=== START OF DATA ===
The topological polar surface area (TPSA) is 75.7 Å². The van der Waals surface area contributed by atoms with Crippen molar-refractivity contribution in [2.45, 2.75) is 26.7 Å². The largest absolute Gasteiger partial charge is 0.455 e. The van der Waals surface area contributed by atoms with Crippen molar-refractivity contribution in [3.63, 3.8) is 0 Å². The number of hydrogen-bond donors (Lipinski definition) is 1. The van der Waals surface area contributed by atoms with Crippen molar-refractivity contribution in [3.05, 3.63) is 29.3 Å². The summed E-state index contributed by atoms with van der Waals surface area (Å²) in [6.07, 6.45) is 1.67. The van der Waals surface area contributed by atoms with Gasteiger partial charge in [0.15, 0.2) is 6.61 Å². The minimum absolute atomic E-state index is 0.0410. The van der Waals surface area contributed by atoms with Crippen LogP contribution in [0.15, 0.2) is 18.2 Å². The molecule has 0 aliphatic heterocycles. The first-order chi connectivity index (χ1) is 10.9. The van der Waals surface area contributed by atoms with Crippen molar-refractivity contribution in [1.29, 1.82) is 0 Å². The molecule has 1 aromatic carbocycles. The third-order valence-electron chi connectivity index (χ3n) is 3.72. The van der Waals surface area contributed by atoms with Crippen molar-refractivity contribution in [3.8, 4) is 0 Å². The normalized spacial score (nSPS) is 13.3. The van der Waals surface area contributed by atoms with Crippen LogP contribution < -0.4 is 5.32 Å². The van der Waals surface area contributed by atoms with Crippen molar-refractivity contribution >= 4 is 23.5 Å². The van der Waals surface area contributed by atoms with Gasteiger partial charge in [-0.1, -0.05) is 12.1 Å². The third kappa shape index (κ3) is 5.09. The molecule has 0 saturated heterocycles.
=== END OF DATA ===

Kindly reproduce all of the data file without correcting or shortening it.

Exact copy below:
The topological polar surface area (TPSA) is 75.7 Å². The van der Waals surface area contributed by atoms with Crippen molar-refractivity contribution in [2.45, 2.75) is 26.7 Å². The largest absolute Gasteiger partial charge is 0.455 e. The van der Waals surface area contributed by atoms with Crippen molar-refractivity contribution in [3.63, 3.8) is 0 Å². The number of hydrogen-bond donors (Lipinski definition) is 1. The van der Waals surface area contributed by atoms with Crippen molar-refractivity contribution in [3.05, 3.63) is 29.3 Å². The summed E-state index contributed by atoms with van der Waals surface area (Å²) in [6.07, 6.45) is 1.67. The van der Waals surface area contributed by atoms with Gasteiger partial charge in [0.15, 0.2) is 6.61 Å². The minimum absolute atomic E-state index is 0.0410. The van der Waals surface area contributed by atoms with Crippen LogP contribution in [0.15, 0.2) is 18.2 Å². The molecule has 0 aliphatic heterocycles. The first-order chi connectivity index (χ1) is 10.9. The van der Waals surface area contributed by atoms with Crippen molar-refractivity contribution in [1.29, 1.82) is 0 Å². The molecule has 1 aromatic carbocycles. The third-order valence-electron chi connectivity index (χ3n) is 3.72. The van der Waals surface area contributed by atoms with Crippen molar-refractivity contribution in [3.8, 4) is 0 Å². The normalized spacial score (nSPS) is 13.3. The van der Waals surface area contributed by atoms with Crippen LogP contribution < -0.4 is 5.32 Å². The van der Waals surface area contributed by atoms with Crippen molar-refractivity contribution >= 4 is 23.5 Å². The van der Waals surface area contributed by atoms with Gasteiger partial charge in [-0.1, -0.05) is 12.1 Å². The third kappa shape index (κ3) is 5.09. The molecule has 0 saturated heterocycles.